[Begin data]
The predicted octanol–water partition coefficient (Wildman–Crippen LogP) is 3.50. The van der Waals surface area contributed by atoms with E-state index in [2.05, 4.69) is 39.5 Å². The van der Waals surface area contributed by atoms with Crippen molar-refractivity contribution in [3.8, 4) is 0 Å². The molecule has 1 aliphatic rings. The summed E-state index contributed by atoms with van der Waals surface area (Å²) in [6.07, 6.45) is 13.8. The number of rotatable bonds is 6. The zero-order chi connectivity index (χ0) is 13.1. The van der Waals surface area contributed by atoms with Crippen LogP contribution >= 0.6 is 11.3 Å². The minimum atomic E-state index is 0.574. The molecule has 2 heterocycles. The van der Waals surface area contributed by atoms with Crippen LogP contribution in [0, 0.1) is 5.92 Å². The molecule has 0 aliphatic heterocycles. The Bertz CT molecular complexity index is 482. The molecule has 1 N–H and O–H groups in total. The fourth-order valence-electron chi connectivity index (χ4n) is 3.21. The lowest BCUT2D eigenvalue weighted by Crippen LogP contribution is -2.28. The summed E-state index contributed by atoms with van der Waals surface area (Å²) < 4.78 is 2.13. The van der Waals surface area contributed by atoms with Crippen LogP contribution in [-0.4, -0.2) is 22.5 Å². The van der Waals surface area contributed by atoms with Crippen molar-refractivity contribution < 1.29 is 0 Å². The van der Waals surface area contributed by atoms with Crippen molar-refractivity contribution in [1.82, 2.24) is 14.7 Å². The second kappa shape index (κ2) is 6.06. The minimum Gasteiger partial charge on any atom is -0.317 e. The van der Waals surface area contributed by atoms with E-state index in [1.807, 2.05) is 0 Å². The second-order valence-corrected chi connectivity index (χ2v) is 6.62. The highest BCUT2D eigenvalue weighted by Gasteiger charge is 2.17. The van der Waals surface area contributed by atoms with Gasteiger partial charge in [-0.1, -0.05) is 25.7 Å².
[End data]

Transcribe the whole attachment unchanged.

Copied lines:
The predicted octanol–water partition coefficient (Wildman–Crippen LogP) is 3.50. The van der Waals surface area contributed by atoms with E-state index in [2.05, 4.69) is 39.5 Å². The van der Waals surface area contributed by atoms with Crippen molar-refractivity contribution in [3.8, 4) is 0 Å². The molecule has 1 aliphatic rings. The summed E-state index contributed by atoms with van der Waals surface area (Å²) in [6.07, 6.45) is 13.8. The number of rotatable bonds is 6. The zero-order chi connectivity index (χ0) is 13.1. The van der Waals surface area contributed by atoms with Crippen LogP contribution >= 0.6 is 11.3 Å². The minimum atomic E-state index is 0.574. The molecule has 2 heterocycles. The van der Waals surface area contributed by atoms with Crippen LogP contribution in [0, 0.1) is 5.92 Å². The molecule has 0 aliphatic heterocycles. The Bertz CT molecular complexity index is 482. The molecule has 1 N–H and O–H groups in total. The fourth-order valence-electron chi connectivity index (χ4n) is 3.21. The lowest BCUT2D eigenvalue weighted by Crippen LogP contribution is -2.28. The summed E-state index contributed by atoms with van der Waals surface area (Å²) < 4.78 is 2.13. The van der Waals surface area contributed by atoms with Crippen LogP contribution in [-0.4, -0.2) is 22.5 Å². The van der Waals surface area contributed by atoms with Crippen molar-refractivity contribution < 1.29 is 0 Å². The van der Waals surface area contributed by atoms with Crippen molar-refractivity contribution in [1.82, 2.24) is 14.7 Å². The second kappa shape index (κ2) is 6.06. The minimum Gasteiger partial charge on any atom is -0.317 e. The van der Waals surface area contributed by atoms with E-state index in [1.807, 2.05) is 0 Å². The second-order valence-corrected chi connectivity index (χ2v) is 6.62. The highest BCUT2D eigenvalue weighted by Gasteiger charge is 2.17. The van der Waals surface area contributed by atoms with Gasteiger partial charge in [-0.1, -0.05) is 25.7 Å².